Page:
“Regarding the techniques we’ve been practicing, we need to pay attention to the process. It’s not all about the throw. We need to pay attention to all the steps to get there. Putting all those techniques together made me have to think that way. I have to respond to my partner along the way. Before I can apply Hiji Kudaki, I have to let my partner complete Uki Chigae. Then I can respond appropriately, rather than just run through a program, bang bang bang done, Next.”
“Kangeiko was challenging for me. Just before, I strained my back, shoveling snow. So during warm-ups I was so tight through my core that I couldn’t even lie flat on my back. But I would just keep going and during the practice it would loosen up and I would forget about it. Each day was like that and eventually it got better. Years ago I took a course in meditation, and it strikes me that everything we do in aikido is meditation, to relax and be aware and to pay attention and not be distracted by thoughts.”
“This is my first Kangeiko in about five years. Before, I would always get a sore back. I’ve been changing my diet, and my back has been good, but I was expecting Kangeiko practices to make the problem come back. It hasn’t happened. I think diet is important and I need to listen to my body. It’s another way that Kangeiko is a valuable learning experience.”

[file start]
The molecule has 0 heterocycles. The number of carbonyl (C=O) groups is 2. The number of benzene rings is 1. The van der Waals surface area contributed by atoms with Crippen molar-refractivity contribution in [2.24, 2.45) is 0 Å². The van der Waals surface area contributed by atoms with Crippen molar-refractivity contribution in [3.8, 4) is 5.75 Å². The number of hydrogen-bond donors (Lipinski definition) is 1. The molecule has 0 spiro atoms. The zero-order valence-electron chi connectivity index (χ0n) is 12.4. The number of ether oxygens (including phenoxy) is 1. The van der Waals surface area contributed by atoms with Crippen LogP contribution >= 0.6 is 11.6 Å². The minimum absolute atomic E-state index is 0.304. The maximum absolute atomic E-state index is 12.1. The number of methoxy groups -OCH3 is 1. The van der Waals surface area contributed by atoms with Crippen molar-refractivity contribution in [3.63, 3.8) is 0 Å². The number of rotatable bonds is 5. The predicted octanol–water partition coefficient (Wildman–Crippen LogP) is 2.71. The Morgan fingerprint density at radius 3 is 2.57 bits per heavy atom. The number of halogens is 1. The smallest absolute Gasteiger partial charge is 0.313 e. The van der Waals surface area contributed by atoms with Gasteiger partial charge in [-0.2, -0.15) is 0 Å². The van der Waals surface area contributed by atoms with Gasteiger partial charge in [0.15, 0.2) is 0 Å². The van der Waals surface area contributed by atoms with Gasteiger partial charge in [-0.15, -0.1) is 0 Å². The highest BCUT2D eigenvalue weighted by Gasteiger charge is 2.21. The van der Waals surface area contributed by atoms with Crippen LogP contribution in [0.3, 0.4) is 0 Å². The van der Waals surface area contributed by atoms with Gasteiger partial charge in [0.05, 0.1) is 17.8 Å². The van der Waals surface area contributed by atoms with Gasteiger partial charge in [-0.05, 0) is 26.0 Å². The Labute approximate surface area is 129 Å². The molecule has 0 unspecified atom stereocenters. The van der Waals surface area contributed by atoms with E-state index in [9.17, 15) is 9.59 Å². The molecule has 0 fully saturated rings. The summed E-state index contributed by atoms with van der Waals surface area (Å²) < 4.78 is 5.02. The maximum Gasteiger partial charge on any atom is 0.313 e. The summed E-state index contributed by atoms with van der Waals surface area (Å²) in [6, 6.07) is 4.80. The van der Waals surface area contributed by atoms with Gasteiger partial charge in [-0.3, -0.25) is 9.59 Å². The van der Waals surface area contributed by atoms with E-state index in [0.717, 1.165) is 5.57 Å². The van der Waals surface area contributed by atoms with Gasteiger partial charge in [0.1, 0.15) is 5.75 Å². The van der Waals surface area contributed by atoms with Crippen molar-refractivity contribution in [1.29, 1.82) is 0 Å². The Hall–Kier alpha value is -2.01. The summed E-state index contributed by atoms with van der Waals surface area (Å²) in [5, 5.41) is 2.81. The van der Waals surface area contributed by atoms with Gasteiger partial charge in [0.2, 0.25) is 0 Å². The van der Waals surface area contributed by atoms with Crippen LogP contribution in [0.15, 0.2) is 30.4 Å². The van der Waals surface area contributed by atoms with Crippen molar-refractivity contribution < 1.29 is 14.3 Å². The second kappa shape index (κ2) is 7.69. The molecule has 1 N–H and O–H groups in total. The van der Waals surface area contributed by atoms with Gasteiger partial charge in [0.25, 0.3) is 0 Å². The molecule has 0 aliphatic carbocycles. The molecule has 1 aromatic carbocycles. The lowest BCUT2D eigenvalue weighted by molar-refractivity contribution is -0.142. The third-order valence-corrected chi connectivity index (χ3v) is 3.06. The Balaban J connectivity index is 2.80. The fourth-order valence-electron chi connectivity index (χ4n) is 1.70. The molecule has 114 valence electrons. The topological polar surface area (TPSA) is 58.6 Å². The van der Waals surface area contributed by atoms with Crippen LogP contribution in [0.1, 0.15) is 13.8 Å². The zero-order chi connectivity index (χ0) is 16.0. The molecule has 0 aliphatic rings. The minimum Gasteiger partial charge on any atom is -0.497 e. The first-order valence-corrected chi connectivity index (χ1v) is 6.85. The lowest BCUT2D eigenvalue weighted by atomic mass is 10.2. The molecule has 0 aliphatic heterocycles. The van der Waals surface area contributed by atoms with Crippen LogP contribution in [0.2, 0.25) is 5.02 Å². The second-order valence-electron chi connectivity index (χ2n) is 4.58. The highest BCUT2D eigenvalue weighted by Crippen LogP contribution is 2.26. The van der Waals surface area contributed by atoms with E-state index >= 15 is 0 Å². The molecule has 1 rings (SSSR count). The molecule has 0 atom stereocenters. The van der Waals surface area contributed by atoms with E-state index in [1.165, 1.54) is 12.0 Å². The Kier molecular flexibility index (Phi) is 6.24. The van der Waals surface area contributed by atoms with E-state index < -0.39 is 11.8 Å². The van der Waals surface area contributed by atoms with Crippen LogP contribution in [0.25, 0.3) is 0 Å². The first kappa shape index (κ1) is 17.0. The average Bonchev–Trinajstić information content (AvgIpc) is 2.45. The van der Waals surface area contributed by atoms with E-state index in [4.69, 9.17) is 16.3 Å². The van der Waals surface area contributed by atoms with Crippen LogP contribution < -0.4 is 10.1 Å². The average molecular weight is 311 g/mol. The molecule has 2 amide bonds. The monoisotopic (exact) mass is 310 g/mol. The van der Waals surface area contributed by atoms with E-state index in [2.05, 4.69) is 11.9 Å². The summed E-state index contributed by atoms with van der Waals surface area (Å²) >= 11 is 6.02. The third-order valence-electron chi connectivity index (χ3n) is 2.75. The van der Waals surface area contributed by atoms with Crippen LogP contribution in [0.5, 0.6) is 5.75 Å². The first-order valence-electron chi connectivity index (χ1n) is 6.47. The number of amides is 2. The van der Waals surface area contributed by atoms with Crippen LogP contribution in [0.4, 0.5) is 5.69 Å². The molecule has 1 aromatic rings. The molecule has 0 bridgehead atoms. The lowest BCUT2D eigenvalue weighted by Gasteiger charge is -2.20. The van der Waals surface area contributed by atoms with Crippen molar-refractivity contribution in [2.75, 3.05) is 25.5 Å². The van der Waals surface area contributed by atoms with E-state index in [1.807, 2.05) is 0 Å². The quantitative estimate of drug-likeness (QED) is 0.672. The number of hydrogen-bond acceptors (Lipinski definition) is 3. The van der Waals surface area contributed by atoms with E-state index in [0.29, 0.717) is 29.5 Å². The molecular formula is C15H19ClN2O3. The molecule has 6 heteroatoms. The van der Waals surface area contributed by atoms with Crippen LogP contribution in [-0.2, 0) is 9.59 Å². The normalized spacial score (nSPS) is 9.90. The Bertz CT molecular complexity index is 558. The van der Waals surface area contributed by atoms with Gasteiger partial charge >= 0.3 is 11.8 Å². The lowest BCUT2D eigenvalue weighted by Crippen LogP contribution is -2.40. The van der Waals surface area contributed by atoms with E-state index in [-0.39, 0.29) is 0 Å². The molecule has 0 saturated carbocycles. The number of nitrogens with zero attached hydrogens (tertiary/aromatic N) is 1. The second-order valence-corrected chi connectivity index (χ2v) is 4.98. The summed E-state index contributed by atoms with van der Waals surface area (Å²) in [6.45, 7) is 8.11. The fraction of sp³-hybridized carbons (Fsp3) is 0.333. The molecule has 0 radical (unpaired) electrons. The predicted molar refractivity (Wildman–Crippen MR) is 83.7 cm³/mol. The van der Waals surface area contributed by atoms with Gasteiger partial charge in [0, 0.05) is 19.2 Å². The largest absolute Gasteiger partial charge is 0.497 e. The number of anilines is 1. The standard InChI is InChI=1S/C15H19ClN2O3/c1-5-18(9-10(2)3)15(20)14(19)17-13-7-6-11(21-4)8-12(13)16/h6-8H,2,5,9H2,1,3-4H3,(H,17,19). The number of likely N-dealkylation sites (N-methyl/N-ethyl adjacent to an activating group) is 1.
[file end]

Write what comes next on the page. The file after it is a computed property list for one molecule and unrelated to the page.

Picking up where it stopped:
“I’ve been changing my diet too. At least before Christmas I was. But I’ve gotten back into eating the wrong foods. My back problems have come back. Quite frustrating, but I did enjoy the practice. The best thing about it for me was to make a fresh start after the excesses of the holidays. About the technical aspects I have to say that I enjoy it most when we do the simplest things, that I can manage fairly well and concentrate on polishing. But then when we get into one technique followed by another and another and another, by the end of it I can’t remember what I’m doing. So it’s chaotic, but that’s what learning a new thing is like.  At first I can’t really grasp it, but when I keep at it I can.” 

Teacher's comment

This kangeiko, it was not taught to me, but each individual part was taught to me. An artist can draw whatever he wants. A dot here, a dot there, and join together. It gives freedom to what we do as long as we don’t get stuck in habits, traditions, culture and all those things, without knowing the reasons behind them.